This is a guest post written by CFT volunteer Anne Debertin. All photos were also taken by Ann Debertin.
On a mild January afternoon, I joined 20 students from Chicago-area Universities in the cozy Greenheart Center basement for an afternoon of discussion about how we can contribute to the fair trade movement as consumers, advocates, and students. Students often charge in pursuit of their degree with blinders to the surrounding world, gunning for the top job in the industry, but this summit brought together a community of students who had refused these blinders and instead use their positions as students, consumers, and activists to interact constructively with the world. Through collaborative, lively conversation, we shared our struggles and successes in advocating for fair trade certification and engaging our fellow students. We also enjoyed a scrumptious desert of fair trade banana splits, generously provided by Chicago Fair Trade.
As students in a fair trade city, we stand in a fortunate position with immense potential. Universities are forced to respond to the interests of its students, as they depend on our tuition today and our donations in the future. We might pay for shiny new science buildings in ten years, cheer on the football team as committed season ticket holders, and promote the university to our own children. Furthermore, in an increasingly socially conscious world, Fair Trade certification provides bragging-rights for the university to recruit applicants and donors alike. Thus, our respective colleges have a vested interest in our satisfaction with our college experience. We capitalize on this interest to advocate for a shift towards fair trade apparel in the bookstores, coffee and tea in campus outlets, and a shifted focus overall by administrators in their decision-making. Amplifying our already-advantaged position, the Chicago-area universities have banded together to support each other in our missions by offering advice, feedback, and support. By promoting fair trade together, our mission will certainly radiate beyond the colleges, as students become aware of their power as consumers and advocates.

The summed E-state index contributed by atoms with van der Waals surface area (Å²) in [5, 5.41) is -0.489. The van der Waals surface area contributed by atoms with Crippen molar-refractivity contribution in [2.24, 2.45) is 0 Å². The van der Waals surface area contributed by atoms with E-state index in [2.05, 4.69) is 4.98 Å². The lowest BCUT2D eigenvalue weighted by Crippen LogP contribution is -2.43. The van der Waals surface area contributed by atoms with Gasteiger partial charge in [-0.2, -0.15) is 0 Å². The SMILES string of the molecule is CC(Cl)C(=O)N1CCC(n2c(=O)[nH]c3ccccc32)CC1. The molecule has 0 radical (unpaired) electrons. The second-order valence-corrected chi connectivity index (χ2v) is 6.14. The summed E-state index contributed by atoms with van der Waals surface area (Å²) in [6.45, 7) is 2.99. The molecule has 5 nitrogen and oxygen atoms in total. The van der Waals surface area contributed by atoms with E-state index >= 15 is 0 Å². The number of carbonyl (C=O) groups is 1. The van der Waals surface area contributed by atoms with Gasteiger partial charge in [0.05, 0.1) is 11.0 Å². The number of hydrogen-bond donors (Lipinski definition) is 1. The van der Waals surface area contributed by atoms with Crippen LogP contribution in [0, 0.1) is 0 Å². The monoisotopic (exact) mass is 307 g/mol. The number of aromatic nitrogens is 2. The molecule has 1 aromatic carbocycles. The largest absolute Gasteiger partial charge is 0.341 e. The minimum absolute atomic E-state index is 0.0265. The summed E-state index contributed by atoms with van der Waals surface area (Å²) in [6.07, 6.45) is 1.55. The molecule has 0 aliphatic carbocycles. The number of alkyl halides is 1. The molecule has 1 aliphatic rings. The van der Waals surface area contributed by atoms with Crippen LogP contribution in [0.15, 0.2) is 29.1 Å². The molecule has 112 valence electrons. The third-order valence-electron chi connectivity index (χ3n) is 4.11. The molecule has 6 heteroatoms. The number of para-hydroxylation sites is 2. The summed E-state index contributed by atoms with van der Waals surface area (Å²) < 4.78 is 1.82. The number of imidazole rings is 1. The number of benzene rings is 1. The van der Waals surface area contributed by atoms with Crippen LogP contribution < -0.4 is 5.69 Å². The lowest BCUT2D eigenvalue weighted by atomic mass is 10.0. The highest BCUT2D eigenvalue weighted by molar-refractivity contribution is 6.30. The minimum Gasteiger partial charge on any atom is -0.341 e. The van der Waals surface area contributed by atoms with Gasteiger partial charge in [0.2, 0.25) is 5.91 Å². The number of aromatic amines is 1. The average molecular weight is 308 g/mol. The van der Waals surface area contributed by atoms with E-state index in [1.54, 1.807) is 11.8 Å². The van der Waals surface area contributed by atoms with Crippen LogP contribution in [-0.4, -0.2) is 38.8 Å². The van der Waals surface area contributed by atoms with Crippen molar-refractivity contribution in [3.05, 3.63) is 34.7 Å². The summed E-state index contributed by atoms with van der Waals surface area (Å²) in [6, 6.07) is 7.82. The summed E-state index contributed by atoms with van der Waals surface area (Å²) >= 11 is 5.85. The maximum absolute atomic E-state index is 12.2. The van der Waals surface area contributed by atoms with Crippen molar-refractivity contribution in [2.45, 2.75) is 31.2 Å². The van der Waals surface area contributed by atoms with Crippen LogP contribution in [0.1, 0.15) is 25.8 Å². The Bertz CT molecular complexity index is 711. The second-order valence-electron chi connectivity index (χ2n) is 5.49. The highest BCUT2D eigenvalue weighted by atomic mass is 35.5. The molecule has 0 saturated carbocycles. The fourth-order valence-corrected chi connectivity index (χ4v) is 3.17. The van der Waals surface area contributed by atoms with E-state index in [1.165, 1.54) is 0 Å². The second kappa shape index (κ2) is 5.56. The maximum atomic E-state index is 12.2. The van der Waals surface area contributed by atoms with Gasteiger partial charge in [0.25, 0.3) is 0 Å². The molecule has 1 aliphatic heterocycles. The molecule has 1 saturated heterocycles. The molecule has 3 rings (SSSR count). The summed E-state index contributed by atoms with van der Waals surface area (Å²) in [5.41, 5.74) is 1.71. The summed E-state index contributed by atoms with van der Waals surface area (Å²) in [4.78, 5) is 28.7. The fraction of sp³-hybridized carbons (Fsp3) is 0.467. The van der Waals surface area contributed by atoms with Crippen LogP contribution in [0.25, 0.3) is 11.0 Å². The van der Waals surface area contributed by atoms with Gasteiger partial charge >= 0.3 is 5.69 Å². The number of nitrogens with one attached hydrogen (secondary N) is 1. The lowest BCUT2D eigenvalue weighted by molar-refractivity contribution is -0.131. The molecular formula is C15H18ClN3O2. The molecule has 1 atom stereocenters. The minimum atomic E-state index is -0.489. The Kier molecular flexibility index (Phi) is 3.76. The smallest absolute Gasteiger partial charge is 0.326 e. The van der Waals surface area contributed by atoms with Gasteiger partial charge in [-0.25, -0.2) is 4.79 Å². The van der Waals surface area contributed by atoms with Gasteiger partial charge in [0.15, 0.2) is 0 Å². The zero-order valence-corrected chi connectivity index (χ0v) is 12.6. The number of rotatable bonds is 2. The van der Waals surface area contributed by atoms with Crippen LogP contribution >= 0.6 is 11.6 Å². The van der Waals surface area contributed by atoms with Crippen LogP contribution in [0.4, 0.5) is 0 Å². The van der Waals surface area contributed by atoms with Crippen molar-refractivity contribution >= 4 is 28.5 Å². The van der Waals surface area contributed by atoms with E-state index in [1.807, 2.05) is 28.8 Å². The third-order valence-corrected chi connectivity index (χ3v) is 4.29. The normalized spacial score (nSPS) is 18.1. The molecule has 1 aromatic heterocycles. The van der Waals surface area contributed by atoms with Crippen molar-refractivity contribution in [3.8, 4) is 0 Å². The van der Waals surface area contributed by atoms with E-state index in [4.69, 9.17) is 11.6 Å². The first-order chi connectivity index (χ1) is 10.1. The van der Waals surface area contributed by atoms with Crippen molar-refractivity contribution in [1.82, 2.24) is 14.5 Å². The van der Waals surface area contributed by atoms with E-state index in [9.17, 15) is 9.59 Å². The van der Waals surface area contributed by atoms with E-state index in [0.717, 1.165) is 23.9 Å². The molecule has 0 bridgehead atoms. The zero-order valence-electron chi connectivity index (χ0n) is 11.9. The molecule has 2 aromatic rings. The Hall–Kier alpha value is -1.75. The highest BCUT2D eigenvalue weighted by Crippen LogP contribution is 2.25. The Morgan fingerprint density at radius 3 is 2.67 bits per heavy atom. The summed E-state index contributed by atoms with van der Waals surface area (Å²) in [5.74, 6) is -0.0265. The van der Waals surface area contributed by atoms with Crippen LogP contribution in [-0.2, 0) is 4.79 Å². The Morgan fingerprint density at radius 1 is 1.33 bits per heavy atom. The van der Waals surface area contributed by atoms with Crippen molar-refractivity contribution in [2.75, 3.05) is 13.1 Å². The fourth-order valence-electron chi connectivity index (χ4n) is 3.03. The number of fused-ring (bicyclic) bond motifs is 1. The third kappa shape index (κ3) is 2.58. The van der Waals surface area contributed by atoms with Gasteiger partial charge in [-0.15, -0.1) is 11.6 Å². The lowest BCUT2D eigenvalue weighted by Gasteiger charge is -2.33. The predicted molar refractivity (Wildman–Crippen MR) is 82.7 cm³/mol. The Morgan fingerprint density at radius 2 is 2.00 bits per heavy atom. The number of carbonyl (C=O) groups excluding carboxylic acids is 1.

Our campaigns are not only presented before university-faculty, but also before students in zealous pursuit of knowledge. Students are very receptive to messages of social justice, willing to engage in the cause, and eager to learn. As student leaders, our challenge is to engage our peers, and we discussed effective strategies to meaningfully engage others. Free ice cream, anyone? Unfortunately, the fair trade movement is often mis-construed by college students as a rich-man’s effort, with many fair trade items priced slightly higher than conventional products. As students, though, strive to remedy this perspective by educating others about the reasons and benefits of these higher prices, and how the movement extends beyond simply shifting purchasing habits to utilizing the power of advocacy.
Specifically, we are also advocating for the distribution of fair trade-certified bananas in the Midwest. Working together with Equal Exchange and other fair trade campaigns, we will strive to build a demand for fair trade bananas here in the Midwest. The banana industry has been a nefarious one for decades, with large corporations oppressing the rights of farmers and their families by artificially suppressing prices, polluting their land and ground water, outlawing labor unions, and more. These same multinationals have continuously sold bananas at artificially low prices for the past 100 years. Consequently, U.S. consumers, stores, importers, and other stakeholders view bananas as a “cheap fruit,” further decreasing the price paid to the banana farmers themselves. As motivated students, we are utilizing this issue as a springboard for change. By advocating for the supply of fair trade bananas that provide for a sustainable, fulfilling lifestyle for the farmers, we also advocate for a larger message: as consumers, we have the power to promote the welfare of farmers and workers across the world.
To learn more about the banana movement and industry, I would highly recommend the web-interactive documentary Beyond The Seal (by Northwestern alumni Leah Varjacques and Katherine Nagasawa).